House and Senate Pursuing Separate Strategies on Deficit and Debt Limit
While a bipartisan deal on the debt limit and deficit reduction remains elusive and Asian stock markets near their open, leaders of the House and Senate have begun to prepare legislation that may or may not be agreeable to the other chamber.
On the House side, Speaker John Boehner (R-OH) informed members of his conference that he would pursue a two-step proposal that is expected to first cut spending and increase the debt limit by $1 trillion and second start a congressional process to achieve additional savings before the debt limit would be allowed to increase again in 2012. Boehner also insisted that his “last offer” to the White House was still on the table, which has been reported to include major spending cuts and up to $800 billion in new tax revenues. The House could start to move a package as early as Monday, July 25, with votes occurring as soon as Wednesday, July 27.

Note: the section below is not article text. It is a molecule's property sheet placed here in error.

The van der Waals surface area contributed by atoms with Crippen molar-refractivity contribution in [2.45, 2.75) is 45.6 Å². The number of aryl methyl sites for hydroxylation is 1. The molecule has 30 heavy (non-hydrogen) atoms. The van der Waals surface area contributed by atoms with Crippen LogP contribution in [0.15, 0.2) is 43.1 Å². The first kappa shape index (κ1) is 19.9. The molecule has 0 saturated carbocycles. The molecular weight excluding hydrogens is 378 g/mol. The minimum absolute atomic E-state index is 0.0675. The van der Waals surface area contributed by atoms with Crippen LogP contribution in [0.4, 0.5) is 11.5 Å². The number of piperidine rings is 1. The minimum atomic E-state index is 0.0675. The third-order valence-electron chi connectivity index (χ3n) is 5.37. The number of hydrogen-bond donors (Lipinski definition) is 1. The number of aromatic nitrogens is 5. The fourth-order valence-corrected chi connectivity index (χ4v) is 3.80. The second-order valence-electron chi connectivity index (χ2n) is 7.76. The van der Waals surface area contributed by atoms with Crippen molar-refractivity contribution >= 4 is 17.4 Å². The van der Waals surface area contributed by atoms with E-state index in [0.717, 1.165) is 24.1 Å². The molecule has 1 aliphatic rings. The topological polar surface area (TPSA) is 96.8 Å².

On the Senate side, Majority Leader Harry Reid (D-NV) indicated he would put forward a plan to cut spending and increase the debt limit by $2.5 trillion without any tax increases. Leadership aides have said the proposal is aimed at satisfying Republican demands for dollar-for-dollar cuts and no net overall increase in taxes.
Meanwhile, Administration officials sought to calm the markets with interviews by White House Chief of Staff William Daley and Treasury Secretary Timothy Geithner signaling that a solution will be achieved and Congress will not allow a default.